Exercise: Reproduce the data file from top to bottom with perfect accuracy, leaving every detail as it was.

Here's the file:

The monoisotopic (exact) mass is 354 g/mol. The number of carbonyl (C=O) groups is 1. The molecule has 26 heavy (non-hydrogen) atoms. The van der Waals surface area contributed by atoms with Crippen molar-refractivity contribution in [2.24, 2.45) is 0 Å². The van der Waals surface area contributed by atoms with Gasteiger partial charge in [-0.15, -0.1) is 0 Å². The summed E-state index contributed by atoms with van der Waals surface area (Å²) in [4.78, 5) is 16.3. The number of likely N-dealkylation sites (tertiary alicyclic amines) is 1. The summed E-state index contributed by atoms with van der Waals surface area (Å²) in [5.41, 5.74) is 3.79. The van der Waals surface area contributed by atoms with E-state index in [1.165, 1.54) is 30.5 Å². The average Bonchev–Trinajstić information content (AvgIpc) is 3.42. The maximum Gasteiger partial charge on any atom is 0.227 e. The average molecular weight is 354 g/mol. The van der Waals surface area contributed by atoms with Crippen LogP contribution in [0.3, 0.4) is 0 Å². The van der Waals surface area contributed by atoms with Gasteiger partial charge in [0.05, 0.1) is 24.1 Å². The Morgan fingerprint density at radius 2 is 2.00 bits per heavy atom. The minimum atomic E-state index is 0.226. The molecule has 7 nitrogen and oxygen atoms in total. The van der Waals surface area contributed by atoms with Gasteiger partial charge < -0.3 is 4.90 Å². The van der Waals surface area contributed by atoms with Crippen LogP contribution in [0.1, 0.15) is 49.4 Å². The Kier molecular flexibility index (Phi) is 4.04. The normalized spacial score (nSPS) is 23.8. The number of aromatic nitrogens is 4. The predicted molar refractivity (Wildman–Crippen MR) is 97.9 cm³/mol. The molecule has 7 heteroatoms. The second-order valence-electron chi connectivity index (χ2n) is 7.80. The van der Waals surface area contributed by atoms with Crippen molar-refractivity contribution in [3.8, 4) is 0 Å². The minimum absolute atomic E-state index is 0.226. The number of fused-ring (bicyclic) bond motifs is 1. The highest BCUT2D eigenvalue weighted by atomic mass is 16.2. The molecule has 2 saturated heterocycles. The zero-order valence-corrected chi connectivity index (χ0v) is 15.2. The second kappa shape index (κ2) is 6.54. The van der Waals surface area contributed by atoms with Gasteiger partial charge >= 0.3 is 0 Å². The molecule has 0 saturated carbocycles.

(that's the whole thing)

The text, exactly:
The monoisotopic (exact) mass is 354 g/mol. The number of carbonyl (C=O) groups is 1. The molecule has 26 heavy (non-hydrogen) atoms. The van der Waals surface area contributed by atoms with Crippen molar-refractivity contribution in [2.24, 2.45) is 0 Å². The van der Waals surface area contributed by atoms with Gasteiger partial charge in [-0.15, -0.1) is 0 Å². The summed E-state index contributed by atoms with van der Waals surface area (Å²) in [4.78, 5) is 16.3. The number of likely N-dealkylation sites (tertiary alicyclic amines) is 1. The summed E-state index contributed by atoms with van der Waals surface area (Å²) in [5.41, 5.74) is 3.79. The van der Waals surface area contributed by atoms with E-state index in [1.165, 1.54) is 30.5 Å². The average Bonchev–Trinajstić information content (AvgIpc) is 3.42. The maximum Gasteiger partial charge on any atom is 0.227 e. The average molecular weight is 354 g/mol. The van der Waals surface area contributed by atoms with Crippen LogP contribution in [0.3, 0.4) is 0 Å². The van der Waals surface area contributed by atoms with Gasteiger partial charge in [0.05, 0.1) is 24.1 Å². The Morgan fingerprint density at radius 2 is 2.00 bits per heavy atom. The minimum atomic E-state index is 0.226. The molecule has 7 nitrogen and oxygen atoms in total. The van der Waals surface area contributed by atoms with Gasteiger partial charge < -0.3 is 4.90 Å². The van der Waals surface area contributed by atoms with Crippen LogP contribution in [0.1, 0.15) is 49.4 Å². The Kier molecular flexibility index (Phi) is 4.04. The normalized spacial score (nSPS) is 23.8. The number of aromatic nitrogens is 4. The predicted molar refractivity (Wildman–Crippen MR) is 97.9 cm³/mol. The molecule has 7 heteroatoms. The second-order valence-electron chi connectivity index (χ2n) is 7.80. The van der Waals surface area contributed by atoms with Crippen molar-refractivity contribution in [3.8, 4) is 0 Å². The minimum absolute atomic E-state index is 0.226. The number of fused-ring (bicyclic) bond motifs is 1. The highest BCUT2D eigenvalue weighted by atomic mass is 16.2. The molecule has 2 saturated heterocycles. The zero-order valence-corrected chi connectivity index (χ0v) is 15.2. The second kappa shape index (κ2) is 6.54. The van der Waals surface area contributed by atoms with Gasteiger partial charge >= 0.3 is 0 Å². The molecule has 0 saturated carbocycles.